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Shortage of Giant Tires Might Change Coal Mining Business

(Akron/Tire Review – The Olympian) The huge tires that keep the global mining industry rolling are in short supply, causing operators of the Centralia coal mine to rethink the way they do business at the sprawling, 10,000-acre mine that hugs the Thurston-Lewis, Wash., county line.

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As the demand for raw materials such as coal and metals grows to feed the thirsty, growing economies of China, India, Indonesia and elsewhere, everyone in the heavy mining industry is feeling the pinch of a tire shortage, including TransAlta, the Alberta, Canada-based firm that owns and operates the Centralia coal mine and adjoining coal-fired power plant.

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"The tire shortage caught us all by surprise," said TransAlta mine manager Phil Jaramillo. "For years, the mentality in the industry was that tires are not an issue."

The tires that are in short supply are not your everyday road tires. These monsters weigh up to 12,000 pounds, sit 12 feet or more in diameter and support trucks that carry payloads of anywhere from 100 tons to 340 tons of coal, rock and dirt.

Keeping enough tires on hand for 50 mining trucks, road scrapers, road graders and loaders to work 24 hours a day, seven days a week at the Centralia mine is a $6.5 million annual task, representing one of the top five costs of operating the mine, Jaramillo said.

The three companies that supply tires for the world’s largest trucks – Goodyear, Michelin and Bridgestone – are having a hard time producing enough tires to meet international market demands, said Mel Jorgensen, tire and lubrication manager for the Centralia mine. It could be 2010 or later before production catches up with demand, he said.

So the truck drivers, heavy equipment operators and mine supervisors are under pressure to get as much life as possible out of each and every big tire used at the mine.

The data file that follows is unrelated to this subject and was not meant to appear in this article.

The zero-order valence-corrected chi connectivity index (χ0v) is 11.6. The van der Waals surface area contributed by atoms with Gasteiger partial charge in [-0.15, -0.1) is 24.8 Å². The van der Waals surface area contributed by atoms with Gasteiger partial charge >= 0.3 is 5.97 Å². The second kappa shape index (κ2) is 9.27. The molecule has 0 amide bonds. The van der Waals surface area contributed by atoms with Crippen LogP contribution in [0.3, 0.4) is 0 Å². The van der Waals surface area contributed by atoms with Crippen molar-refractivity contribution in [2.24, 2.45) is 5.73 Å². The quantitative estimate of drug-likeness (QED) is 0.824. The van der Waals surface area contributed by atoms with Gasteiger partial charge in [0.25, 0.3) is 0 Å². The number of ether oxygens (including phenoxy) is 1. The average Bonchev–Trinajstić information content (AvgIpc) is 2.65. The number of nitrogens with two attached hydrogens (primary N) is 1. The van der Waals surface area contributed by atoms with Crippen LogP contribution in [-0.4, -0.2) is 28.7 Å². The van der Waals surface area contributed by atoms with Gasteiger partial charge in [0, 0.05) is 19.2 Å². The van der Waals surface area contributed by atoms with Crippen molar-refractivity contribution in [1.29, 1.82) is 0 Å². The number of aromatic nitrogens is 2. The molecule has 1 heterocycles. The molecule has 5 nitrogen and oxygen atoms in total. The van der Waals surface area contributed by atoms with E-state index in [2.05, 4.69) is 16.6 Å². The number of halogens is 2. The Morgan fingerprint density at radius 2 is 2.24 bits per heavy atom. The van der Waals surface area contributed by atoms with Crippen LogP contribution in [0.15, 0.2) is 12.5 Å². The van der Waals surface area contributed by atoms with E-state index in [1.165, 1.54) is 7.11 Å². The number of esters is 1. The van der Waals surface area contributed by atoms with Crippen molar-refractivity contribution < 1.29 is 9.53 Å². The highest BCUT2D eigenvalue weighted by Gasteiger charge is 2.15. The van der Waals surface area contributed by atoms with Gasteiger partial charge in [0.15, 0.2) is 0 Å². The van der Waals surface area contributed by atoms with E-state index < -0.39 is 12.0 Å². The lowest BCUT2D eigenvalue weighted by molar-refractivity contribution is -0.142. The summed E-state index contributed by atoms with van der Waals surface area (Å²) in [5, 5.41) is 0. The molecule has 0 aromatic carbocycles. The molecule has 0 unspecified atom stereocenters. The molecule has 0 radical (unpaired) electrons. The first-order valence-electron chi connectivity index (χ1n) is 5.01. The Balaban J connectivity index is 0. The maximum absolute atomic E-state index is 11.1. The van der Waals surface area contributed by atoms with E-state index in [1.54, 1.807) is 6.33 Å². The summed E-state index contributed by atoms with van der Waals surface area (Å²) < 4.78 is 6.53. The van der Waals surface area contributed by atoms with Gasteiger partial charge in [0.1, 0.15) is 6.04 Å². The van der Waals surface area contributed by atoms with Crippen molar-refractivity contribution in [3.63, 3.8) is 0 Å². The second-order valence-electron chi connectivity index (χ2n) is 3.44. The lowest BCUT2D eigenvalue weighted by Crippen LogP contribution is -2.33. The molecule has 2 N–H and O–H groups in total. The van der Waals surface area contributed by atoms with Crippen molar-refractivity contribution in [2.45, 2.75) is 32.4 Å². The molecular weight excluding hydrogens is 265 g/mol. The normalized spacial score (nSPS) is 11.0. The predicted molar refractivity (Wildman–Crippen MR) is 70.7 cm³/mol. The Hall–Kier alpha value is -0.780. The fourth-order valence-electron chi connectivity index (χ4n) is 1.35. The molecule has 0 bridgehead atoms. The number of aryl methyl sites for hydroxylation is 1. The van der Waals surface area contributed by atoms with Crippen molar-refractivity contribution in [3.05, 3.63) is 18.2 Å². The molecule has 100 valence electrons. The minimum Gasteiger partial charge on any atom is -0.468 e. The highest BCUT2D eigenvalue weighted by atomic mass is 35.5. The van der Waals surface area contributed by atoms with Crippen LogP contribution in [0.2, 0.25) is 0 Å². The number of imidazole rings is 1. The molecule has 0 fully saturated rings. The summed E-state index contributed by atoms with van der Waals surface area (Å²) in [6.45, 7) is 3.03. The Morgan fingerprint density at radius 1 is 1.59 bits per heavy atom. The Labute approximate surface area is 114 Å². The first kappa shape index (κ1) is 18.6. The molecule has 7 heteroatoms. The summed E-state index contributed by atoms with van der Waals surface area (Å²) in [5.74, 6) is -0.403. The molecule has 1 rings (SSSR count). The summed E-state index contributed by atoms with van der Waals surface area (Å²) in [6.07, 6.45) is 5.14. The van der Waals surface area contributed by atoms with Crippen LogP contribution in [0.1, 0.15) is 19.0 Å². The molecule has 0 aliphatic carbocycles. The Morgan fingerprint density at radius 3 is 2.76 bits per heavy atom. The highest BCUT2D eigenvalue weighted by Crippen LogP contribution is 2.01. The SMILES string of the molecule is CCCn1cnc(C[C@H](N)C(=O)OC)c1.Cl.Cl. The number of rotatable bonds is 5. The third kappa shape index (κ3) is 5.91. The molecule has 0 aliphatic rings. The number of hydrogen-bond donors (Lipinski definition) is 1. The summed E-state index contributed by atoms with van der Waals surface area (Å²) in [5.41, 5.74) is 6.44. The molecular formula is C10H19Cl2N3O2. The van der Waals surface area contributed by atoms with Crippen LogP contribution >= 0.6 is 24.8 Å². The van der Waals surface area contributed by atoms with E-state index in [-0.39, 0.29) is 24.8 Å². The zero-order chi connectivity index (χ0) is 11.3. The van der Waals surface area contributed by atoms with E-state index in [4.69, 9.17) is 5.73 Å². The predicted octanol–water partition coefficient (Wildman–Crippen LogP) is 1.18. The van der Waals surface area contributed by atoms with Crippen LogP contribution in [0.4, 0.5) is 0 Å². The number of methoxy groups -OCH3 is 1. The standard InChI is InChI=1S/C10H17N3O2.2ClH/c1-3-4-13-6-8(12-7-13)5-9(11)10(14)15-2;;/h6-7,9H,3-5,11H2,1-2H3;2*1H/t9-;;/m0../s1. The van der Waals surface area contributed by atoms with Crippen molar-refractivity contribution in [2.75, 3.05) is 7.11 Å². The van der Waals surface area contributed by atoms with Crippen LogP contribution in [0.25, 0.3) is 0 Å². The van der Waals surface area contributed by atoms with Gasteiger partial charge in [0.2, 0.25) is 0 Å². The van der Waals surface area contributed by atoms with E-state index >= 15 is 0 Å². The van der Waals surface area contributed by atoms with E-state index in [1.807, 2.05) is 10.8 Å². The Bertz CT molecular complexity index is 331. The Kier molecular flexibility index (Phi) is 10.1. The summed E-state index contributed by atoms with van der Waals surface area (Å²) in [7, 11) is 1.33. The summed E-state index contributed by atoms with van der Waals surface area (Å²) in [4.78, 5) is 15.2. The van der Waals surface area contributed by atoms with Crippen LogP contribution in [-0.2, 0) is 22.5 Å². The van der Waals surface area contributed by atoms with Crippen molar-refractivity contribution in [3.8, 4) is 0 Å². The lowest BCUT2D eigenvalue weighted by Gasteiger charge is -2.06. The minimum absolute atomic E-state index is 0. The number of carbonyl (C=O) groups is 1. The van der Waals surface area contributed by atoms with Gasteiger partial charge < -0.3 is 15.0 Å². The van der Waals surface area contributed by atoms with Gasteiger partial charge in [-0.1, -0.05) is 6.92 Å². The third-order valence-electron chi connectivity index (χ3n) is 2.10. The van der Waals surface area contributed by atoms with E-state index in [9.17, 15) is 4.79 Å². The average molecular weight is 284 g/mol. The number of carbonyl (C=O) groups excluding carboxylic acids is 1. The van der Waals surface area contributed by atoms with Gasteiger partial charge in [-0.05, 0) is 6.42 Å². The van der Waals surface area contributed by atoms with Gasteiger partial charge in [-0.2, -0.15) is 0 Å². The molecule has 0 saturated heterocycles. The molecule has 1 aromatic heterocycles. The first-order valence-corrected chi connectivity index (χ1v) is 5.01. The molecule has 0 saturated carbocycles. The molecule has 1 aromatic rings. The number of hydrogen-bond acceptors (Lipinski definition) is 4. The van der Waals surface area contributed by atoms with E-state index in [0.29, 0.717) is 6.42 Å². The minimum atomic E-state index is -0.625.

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Some of the changes under way at the mine triggered by a short tire supply that first reared its head in 2004 include:

– Experimenting with tire sensors that are installed to measure pressure and temperature inside the tires.

– Setting haul profiles for each segment of the mine’s extensive road network. The longer the trip, the slower the truck travels to reduce heat buildup in the tires, Jorgensen explained.

"It’s a practice that flies in the face of faster is better for production," said Richard DeBolt, external relations manager for the Centralia mine and power plant.

In fact, slower is better, if it keeps a truck on the road and avoids costly down time in the truck fleet, Jorgensen said.

"It can take up to 16 hours to change out one of these tires," Jorgensen said.

– Paying more attention to how a truck is loaded, trying to keep the load balanced so tires on the overloaded side of the truck don’t overheat.

– Avoiding overloading a truck: rock and coal spilled on the haul roads can damage the tread and sidewalls of the tires.

– Switching to two-piece tires that allow new tread to be placed on older tire casings.

Traditionally, the company buys about 380 giant tires per year. The shortest-lived tires last about 3,500 hours.

"We’re trying to extend life expectancy by 10 percent to 20 percent," Jorgensen said. "I think it’s achievable."

So what happens when a tire does wear out?

The company historically had permits to bury the dead tires in the reclaimed areas of the mine.

But for the past 18 months, TransAlta has been sending its discarded tires to a Wyoming company that cuts the tires in half, fills them with cement and turns them into livestock water troughs.

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Built 35 years ago by eight Pacific Northwest utilities, the Centralia power plant and coal mine is about five miles northeast of Centralia.

The power plant is the largest in Western Washington, capable of producing enough electricity for a Seattle-sized city.

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